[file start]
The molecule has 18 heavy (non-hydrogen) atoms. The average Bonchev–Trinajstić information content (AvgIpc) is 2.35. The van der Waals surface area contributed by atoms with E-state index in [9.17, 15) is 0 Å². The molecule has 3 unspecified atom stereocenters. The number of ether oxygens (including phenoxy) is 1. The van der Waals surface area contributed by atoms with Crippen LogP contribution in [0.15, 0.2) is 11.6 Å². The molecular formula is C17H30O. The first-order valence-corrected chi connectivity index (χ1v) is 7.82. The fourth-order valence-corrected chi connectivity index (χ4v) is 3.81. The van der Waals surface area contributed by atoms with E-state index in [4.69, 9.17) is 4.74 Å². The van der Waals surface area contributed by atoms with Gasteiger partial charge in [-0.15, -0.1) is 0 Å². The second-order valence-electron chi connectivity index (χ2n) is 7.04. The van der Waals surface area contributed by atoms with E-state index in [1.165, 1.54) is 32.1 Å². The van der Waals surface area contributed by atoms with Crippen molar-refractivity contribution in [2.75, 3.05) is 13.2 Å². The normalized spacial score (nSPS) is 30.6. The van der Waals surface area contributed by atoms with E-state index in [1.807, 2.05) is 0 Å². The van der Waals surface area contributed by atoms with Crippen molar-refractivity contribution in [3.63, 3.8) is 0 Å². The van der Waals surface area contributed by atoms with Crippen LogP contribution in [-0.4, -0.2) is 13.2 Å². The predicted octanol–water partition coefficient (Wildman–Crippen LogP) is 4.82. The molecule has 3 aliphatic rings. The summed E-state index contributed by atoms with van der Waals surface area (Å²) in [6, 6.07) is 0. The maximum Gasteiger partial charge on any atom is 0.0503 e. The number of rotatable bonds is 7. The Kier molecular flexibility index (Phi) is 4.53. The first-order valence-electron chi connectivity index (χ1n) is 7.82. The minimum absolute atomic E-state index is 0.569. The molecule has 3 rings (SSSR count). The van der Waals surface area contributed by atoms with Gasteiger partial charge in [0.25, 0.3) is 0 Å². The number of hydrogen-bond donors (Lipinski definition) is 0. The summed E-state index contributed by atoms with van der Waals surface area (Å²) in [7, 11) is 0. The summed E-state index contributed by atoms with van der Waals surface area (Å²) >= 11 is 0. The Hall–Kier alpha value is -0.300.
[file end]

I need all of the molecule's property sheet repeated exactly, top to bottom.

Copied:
The molecule has 18 heavy (non-hydrogen) atoms. The average Bonchev–Trinajstić information content (AvgIpc) is 2.35. The van der Waals surface area contributed by atoms with E-state index in [9.17, 15) is 0 Å². The molecule has 3 unspecified atom stereocenters. The number of ether oxygens (including phenoxy) is 1. The van der Waals surface area contributed by atoms with Crippen LogP contribution in [0.15, 0.2) is 11.6 Å². The molecular formula is C17H30O. The first-order valence-corrected chi connectivity index (χ1v) is 7.82. The fourth-order valence-corrected chi connectivity index (χ4v) is 3.81. The van der Waals surface area contributed by atoms with E-state index in [4.69, 9.17) is 4.74 Å². The van der Waals surface area contributed by atoms with Gasteiger partial charge in [-0.15, -0.1) is 0 Å². The second-order valence-electron chi connectivity index (χ2n) is 7.04. The van der Waals surface area contributed by atoms with E-state index in [1.165, 1.54) is 32.1 Å². The van der Waals surface area contributed by atoms with Crippen molar-refractivity contribution in [2.75, 3.05) is 13.2 Å². The normalized spacial score (nSPS) is 30.6. The van der Waals surface area contributed by atoms with E-state index in [1.807, 2.05) is 0 Å². The van der Waals surface area contributed by atoms with Crippen molar-refractivity contribution in [3.63, 3.8) is 0 Å². The van der Waals surface area contributed by atoms with Crippen LogP contribution in [-0.4, -0.2) is 13.2 Å². The predicted octanol–water partition coefficient (Wildman–Crippen LogP) is 4.82. The molecule has 3 aliphatic rings. The summed E-state index contributed by atoms with van der Waals surface area (Å²) in [6, 6.07) is 0. The maximum Gasteiger partial charge on any atom is 0.0503 e. The number of rotatable bonds is 7. The Kier molecular flexibility index (Phi) is 4.53. The first-order valence-electron chi connectivity index (χ1n) is 7.82. The minimum absolute atomic E-state index is 0.569. The molecule has 3 rings (SSSR count). The van der Waals surface area contributed by atoms with Gasteiger partial charge in [0.25, 0.3) is 0 Å². The number of hydrogen-bond donors (Lipinski definition) is 0. The summed E-state index contributed by atoms with van der Waals surface area (Å²) in [7, 11) is 0. The summed E-state index contributed by atoms with van der Waals surface area (Å²) >= 11 is 0. The Hall–Kier alpha value is -0.300.